Jeanne de Dampierre

Jeanne de Dampierre, née de Vivonne ( 1511 - 6 April 1583[1] ) was a French court official. She served as Première dame d'honneur to the queen of France, Louise of Lorraine, from 1575 until 1583.


Jeanne de Dampierre was the daughter of André de Vivonne, baron de la Chaftaigneraye, and Louise de Daillon du Lude.[2] She married constable Claude de Clermont, baron de Dampierre (died 1545).[2]

Her mother Louise de Daillon du Lude and sister mother Anne de Vivonne were both attached to the court of queen Marguerite of Navarre, and she herself attended court from the age of eight. She was well liked by Marguerite of Navarre, so much so that king Francis I of France on one occasion asked her to act as mediator between him and his sister.[3]

In 1575, she was appointed to the office of Première dame d'honneur to the new queen of France, Louise of Lorraine, and as such responsible for the female courtiers of the queen (one Dame d'atour, 26 Dame and 14 Fille); of controlling the budget, organizing the annual account and staff list, as well as supervising the daily routine and presentations to the queen. Having attended the French royal court since her childhood, she was given the task to guide queen Louise in court protocol and help her to play her role as queen, a task she is said to have done successfully.[4]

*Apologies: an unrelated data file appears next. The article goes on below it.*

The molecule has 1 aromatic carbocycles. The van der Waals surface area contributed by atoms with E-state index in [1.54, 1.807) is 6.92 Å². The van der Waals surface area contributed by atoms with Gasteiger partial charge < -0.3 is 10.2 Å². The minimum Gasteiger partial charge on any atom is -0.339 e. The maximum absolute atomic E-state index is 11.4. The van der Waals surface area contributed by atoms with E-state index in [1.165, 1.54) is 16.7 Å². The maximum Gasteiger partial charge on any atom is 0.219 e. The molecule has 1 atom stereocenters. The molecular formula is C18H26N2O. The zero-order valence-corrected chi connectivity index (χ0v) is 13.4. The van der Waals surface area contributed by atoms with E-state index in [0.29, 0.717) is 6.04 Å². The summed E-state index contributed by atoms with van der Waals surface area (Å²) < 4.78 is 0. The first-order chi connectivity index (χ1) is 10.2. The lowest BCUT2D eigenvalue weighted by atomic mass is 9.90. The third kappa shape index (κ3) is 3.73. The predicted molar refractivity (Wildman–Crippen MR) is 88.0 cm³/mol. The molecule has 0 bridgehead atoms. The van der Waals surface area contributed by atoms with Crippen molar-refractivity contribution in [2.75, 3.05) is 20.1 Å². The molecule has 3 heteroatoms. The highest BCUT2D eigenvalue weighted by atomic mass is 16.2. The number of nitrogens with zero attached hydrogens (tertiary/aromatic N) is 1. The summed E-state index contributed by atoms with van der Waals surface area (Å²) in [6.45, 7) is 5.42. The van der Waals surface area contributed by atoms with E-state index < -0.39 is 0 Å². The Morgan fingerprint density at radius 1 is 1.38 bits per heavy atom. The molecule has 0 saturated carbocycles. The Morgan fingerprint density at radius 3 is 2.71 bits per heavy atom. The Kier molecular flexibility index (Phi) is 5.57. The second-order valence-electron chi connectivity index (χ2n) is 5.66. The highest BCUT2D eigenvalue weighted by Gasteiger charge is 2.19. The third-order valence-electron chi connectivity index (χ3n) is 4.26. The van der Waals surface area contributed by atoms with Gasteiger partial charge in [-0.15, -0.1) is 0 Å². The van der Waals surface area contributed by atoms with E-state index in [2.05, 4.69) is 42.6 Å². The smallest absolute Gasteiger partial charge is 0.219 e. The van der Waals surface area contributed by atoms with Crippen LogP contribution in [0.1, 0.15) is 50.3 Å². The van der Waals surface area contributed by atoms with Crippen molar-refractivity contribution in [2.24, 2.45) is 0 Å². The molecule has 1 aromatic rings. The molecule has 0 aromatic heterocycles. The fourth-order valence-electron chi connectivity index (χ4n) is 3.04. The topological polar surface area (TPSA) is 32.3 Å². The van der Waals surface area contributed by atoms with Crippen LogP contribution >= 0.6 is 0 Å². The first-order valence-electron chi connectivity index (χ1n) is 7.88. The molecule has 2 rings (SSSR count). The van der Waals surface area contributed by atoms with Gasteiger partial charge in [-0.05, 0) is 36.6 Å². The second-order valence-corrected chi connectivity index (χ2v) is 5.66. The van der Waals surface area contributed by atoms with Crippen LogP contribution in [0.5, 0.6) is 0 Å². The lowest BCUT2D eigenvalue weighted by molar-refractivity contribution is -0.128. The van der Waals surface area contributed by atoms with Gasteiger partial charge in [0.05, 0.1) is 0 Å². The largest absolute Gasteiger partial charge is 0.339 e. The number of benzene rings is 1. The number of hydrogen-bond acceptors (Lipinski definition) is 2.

By her sister Anne de Vivonne she was the aunt of Pierre de Bourdeille, seigneur de Brantôme, who often referred to her regarding information about the court in his famous works about the personages in the court of France, and he described her as:

"Mme. de Dampierre, my aunt, a true Court register, and as clever, wise, and virtuous a lady as ever entered a Court these hundred years, and who knew well how to discourse on old things. From eight years of age she was brought up at Court, and forgot nothing ; it was good to hear her talk ; and I have seen our kings and queens take a singu- lar pleasure in listening to her, for she knew all, — her own time and past times ; so that people took word from her as from an oracle. King Henri III. made her lady of honour to the queen, his wife. I have here used recollections and lessons that I obtained from her, and I hope to use many more in the course of these books."[5]



  • de L'Estoile, Pierre (2000). Lazard, Madeleine; Schrenck, Gilbert (eds.). Registre-journal du règne de Henri III: 1582-1584 (in French). Droz.
  • Jacqueline Boucher, Deux épouses et reines à la fin du XVIe siècle: Louise de Lorraine et ...
  • Brantôme, Pierre de Bourdeille, The book of the ladies (illustrious dames)
Court offices
Preceded by Première dame d'honneur
to the Queen of France

Succeeded by